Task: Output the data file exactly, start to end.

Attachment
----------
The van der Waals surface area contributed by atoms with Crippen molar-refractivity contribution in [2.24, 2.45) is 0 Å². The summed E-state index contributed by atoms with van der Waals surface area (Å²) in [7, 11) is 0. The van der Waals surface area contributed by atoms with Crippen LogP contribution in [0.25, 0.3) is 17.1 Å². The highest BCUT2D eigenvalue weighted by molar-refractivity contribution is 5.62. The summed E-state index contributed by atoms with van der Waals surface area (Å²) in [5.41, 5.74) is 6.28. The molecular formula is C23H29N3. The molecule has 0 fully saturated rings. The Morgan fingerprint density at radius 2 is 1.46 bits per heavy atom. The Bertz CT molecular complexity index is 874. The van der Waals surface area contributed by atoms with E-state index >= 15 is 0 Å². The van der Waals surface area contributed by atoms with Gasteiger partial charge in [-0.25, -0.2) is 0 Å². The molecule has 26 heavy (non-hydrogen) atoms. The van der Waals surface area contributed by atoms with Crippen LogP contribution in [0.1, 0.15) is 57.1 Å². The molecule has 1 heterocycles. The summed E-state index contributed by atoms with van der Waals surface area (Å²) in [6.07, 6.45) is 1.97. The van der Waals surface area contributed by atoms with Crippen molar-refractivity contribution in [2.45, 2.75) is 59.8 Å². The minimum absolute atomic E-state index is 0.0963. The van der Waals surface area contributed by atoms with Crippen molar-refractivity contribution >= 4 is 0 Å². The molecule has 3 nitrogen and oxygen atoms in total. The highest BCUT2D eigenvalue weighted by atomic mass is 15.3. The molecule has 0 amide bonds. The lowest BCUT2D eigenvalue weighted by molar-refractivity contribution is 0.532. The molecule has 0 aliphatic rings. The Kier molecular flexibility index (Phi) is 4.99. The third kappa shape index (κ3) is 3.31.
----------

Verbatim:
The van der Waals surface area contributed by atoms with Crippen molar-refractivity contribution in [2.24, 2.45) is 0 Å². The summed E-state index contributed by atoms with van der Waals surface area (Å²) in [7, 11) is 0. The van der Waals surface area contributed by atoms with Crippen LogP contribution in [0.25, 0.3) is 17.1 Å². The highest BCUT2D eigenvalue weighted by molar-refractivity contribution is 5.62. The summed E-state index contributed by atoms with van der Waals surface area (Å²) in [5.41, 5.74) is 6.28. The molecular formula is C23H29N3. The molecule has 0 fully saturated rings. The Morgan fingerprint density at radius 2 is 1.46 bits per heavy atom. The Bertz CT molecular complexity index is 874. The van der Waals surface area contributed by atoms with E-state index >= 15 is 0 Å². The van der Waals surface area contributed by atoms with Gasteiger partial charge in [-0.25, -0.2) is 0 Å². The molecule has 26 heavy (non-hydrogen) atoms. The van der Waals surface area contributed by atoms with Crippen LogP contribution in [0.1, 0.15) is 57.1 Å². The molecule has 1 heterocycles. The summed E-state index contributed by atoms with van der Waals surface area (Å²) in [6.07, 6.45) is 1.97. The van der Waals surface area contributed by atoms with Crippen molar-refractivity contribution in [2.45, 2.75) is 59.8 Å². The minimum absolute atomic E-state index is 0.0963. The van der Waals surface area contributed by atoms with Crippen molar-refractivity contribution >= 4 is 0 Å². The molecule has 3 nitrogen and oxygen atoms in total. The highest BCUT2D eigenvalue weighted by atomic mass is 15.3. The molecule has 0 amide bonds. The lowest BCUT2D eigenvalue weighted by molar-refractivity contribution is 0.532. The molecule has 0 aliphatic rings. The Kier molecular flexibility index (Phi) is 4.99. The third kappa shape index (κ3) is 3.31.